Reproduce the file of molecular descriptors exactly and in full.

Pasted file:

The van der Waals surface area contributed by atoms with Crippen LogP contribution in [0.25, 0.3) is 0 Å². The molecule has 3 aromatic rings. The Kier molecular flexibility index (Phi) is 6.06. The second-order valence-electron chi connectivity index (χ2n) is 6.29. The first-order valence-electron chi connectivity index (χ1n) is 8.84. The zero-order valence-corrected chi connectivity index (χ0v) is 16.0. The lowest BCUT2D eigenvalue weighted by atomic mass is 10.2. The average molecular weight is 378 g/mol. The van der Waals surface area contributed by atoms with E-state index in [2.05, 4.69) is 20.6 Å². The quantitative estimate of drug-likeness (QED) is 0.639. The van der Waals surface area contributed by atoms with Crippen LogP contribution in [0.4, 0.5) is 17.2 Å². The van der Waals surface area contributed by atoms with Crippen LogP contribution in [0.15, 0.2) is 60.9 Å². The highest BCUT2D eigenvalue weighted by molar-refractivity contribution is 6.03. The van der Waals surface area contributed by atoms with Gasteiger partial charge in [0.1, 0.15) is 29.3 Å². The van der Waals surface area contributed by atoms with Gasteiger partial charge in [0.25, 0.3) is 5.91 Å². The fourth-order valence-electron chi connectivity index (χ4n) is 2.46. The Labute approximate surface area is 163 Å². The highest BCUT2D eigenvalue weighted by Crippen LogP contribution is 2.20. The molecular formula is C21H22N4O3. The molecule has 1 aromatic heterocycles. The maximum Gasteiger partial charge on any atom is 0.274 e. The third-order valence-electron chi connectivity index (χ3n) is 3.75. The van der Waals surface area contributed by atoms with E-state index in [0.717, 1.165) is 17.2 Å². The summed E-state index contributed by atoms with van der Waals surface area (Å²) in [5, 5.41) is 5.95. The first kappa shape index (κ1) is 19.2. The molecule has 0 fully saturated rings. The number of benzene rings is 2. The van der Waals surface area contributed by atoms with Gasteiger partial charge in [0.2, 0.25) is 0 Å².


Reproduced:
The van der Waals surface area contributed by atoms with Crippen LogP contribution in [0.25, 0.3) is 0 Å². The molecule has 3 aromatic rings. The Kier molecular flexibility index (Phi) is 6.06. The second-order valence-electron chi connectivity index (χ2n) is 6.29. The first-order valence-electron chi connectivity index (χ1n) is 8.84. The zero-order valence-corrected chi connectivity index (χ0v) is 16.0. The lowest BCUT2D eigenvalue weighted by atomic mass is 10.2. The average molecular weight is 378 g/mol. The van der Waals surface area contributed by atoms with E-state index in [2.05, 4.69) is 20.6 Å². The quantitative estimate of drug-likeness (QED) is 0.639. The van der Waals surface area contributed by atoms with Crippen LogP contribution in [0.4, 0.5) is 17.2 Å². The van der Waals surface area contributed by atoms with Crippen LogP contribution in [0.15, 0.2) is 60.9 Å². The highest BCUT2D eigenvalue weighted by molar-refractivity contribution is 6.03. The van der Waals surface area contributed by atoms with Gasteiger partial charge in [0.1, 0.15) is 29.3 Å². The van der Waals surface area contributed by atoms with Gasteiger partial charge in [0.25, 0.3) is 5.91 Å². The fourth-order valence-electron chi connectivity index (χ4n) is 2.46. The Labute approximate surface area is 163 Å². The highest BCUT2D eigenvalue weighted by Crippen LogP contribution is 2.20. The molecular formula is C21H22N4O3. The molecule has 1 aromatic heterocycles. The maximum Gasteiger partial charge on any atom is 0.274 e. The third-order valence-electron chi connectivity index (χ3n) is 3.75. The van der Waals surface area contributed by atoms with E-state index in [0.717, 1.165) is 17.2 Å². The summed E-state index contributed by atoms with van der Waals surface area (Å²) in [5, 5.41) is 5.95. The first kappa shape index (κ1) is 19.2. The molecule has 0 fully saturated rings. The number of benzene rings is 2. The van der Waals surface area contributed by atoms with Gasteiger partial charge in [0.2, 0.25) is 0 Å².